Many people do not fully understand the seriousness of a Texas domestic or family violence crime until it’s much too late. Texas family violence is defined as the reckless infliction of pain on a family or household member, which can simply involve two people who live together or are dating. The charges are filed by the police department, not by the abused person. In fact, the victim has no control over the charges at all. The victim of a family violence charge does not decide what happens with the case and cannot “drop” the charges. Only the prosecutor can decide not to proceed with the case.
Simply based on the arrest, an emergency protective order (EPO) can be put into effect, which usually requires that you stay a certain distance from the alleged victim at all times. The EPO remains effective for 60 days for a misdemeanor assault and 90 days for a felony assault, prohibiting you from returning to your home if you live with the alleged victim. Matters can be further complicated if you work together or have children together. The victim can also apply for a protective order (PO), which can be granted for a period of up to two years.
These severe punishments are imposed even before a conviction, which is why it’s so important that you contact the Law Office of Betty Blackwell in Austin, Texas. Your case will be assigned to County Court of Law #4, which has been designated as the Travis County domestic abuse court. As a skilled trial lawyer who is Board Certified in Criminal Law, Betty Blackwell has an extensive history with this court and can advise you about the best way to handle your family violence charge.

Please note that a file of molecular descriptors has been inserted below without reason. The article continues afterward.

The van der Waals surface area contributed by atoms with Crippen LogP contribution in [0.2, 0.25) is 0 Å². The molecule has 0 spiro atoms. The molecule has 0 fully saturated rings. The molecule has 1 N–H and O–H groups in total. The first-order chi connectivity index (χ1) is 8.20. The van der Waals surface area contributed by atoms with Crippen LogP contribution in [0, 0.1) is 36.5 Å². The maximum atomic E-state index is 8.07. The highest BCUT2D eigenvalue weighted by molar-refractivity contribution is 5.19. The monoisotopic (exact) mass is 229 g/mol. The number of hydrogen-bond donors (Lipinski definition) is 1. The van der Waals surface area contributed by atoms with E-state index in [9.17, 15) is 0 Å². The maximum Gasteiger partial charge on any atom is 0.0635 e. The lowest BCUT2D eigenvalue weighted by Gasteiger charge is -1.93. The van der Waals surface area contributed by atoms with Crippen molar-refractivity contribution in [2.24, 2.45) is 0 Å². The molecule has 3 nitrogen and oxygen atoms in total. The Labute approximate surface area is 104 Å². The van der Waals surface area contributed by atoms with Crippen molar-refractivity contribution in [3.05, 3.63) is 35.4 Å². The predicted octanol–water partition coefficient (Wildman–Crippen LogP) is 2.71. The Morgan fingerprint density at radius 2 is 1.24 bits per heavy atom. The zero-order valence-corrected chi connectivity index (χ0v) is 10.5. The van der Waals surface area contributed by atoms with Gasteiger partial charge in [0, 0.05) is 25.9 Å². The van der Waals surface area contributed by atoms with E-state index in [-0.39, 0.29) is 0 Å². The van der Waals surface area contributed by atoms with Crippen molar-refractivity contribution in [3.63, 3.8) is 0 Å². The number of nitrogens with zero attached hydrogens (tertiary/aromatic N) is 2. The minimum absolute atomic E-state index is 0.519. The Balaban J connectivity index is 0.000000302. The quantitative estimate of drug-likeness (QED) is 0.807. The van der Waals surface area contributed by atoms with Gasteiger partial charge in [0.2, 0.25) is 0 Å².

Family Violence Consequences
What happens if you’re convicted of a Family Violence Assault?
Family violence convictions carry very serious punishments. Penalties include up to one year in the county jail or two years probation, and family violence findings on your record.
Under Federal law, those persons convicted of a criminal offense involving family violence cannot purchase or possess a firearm for the rest of their lives. (Texas law prohibits the possession of a firearm within five years of a family violence conviction.) Even if you successfully complete probation for family violence, you still have a conviction on your record for the rest of your life.
Employers have the absolute right to refuse to hire someone who is arrested or has a conviction for an assault. Employers have the right to terminate you from your job if you are arrested or convicted of a family violence assault. An assault can also affect where you can live. Landlords can refuse to rent to someone who has an assault on their record.
You should contact an experienced trial lawyer who understands the complexities of this system. Let me bring my over 30 years of experience as a criminal defense lawyer to your case today.
Call the Law Office of Betty Blackwell in Austin, Texas for aggressive, qualified defense against your criminal charge. Call to schedule your free consultation with a Board Certified Criminal Lawyer.